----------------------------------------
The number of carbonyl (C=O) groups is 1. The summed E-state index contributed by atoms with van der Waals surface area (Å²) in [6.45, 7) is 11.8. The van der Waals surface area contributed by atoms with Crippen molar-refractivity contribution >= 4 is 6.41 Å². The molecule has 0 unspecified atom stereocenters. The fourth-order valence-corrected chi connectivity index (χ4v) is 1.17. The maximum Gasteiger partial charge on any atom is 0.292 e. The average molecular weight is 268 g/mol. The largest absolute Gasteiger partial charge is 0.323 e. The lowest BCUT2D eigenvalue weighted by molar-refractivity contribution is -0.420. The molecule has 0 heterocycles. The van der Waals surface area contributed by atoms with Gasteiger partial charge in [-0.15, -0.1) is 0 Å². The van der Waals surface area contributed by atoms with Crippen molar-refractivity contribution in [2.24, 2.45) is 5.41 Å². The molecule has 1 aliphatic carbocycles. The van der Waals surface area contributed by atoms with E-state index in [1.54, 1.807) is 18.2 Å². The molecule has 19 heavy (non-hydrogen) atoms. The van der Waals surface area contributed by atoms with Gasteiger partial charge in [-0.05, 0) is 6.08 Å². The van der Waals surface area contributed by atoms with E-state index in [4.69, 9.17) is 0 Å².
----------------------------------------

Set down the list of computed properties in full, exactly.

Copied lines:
The number of carbonyl (C=O) groups is 1. The summed E-state index contributed by atoms with van der Waals surface area (Å²) in [6.45, 7) is 11.8. The van der Waals surface area contributed by atoms with Crippen molar-refractivity contribution >= 4 is 6.41 Å². The molecule has 0 unspecified atom stereocenters. The fourth-order valence-corrected chi connectivity index (χ4v) is 1.17. The maximum Gasteiger partial charge on any atom is 0.292 e. The average molecular weight is 268 g/mol. The largest absolute Gasteiger partial charge is 0.323 e. The lowest BCUT2D eigenvalue weighted by molar-refractivity contribution is -0.420. The molecule has 0 heterocycles. The van der Waals surface area contributed by atoms with Gasteiger partial charge in [-0.15, -0.1) is 0 Å². The van der Waals surface area contributed by atoms with Crippen molar-refractivity contribution in [2.24, 2.45) is 5.41 Å². The molecule has 1 aliphatic carbocycles. The van der Waals surface area contributed by atoms with E-state index in [1.54, 1.807) is 18.2 Å². The molecule has 19 heavy (non-hydrogen) atoms. The van der Waals surface area contributed by atoms with Gasteiger partial charge in [-0.05, 0) is 6.08 Å². The van der Waals surface area contributed by atoms with E-state index in [4.69, 9.17) is 0 Å².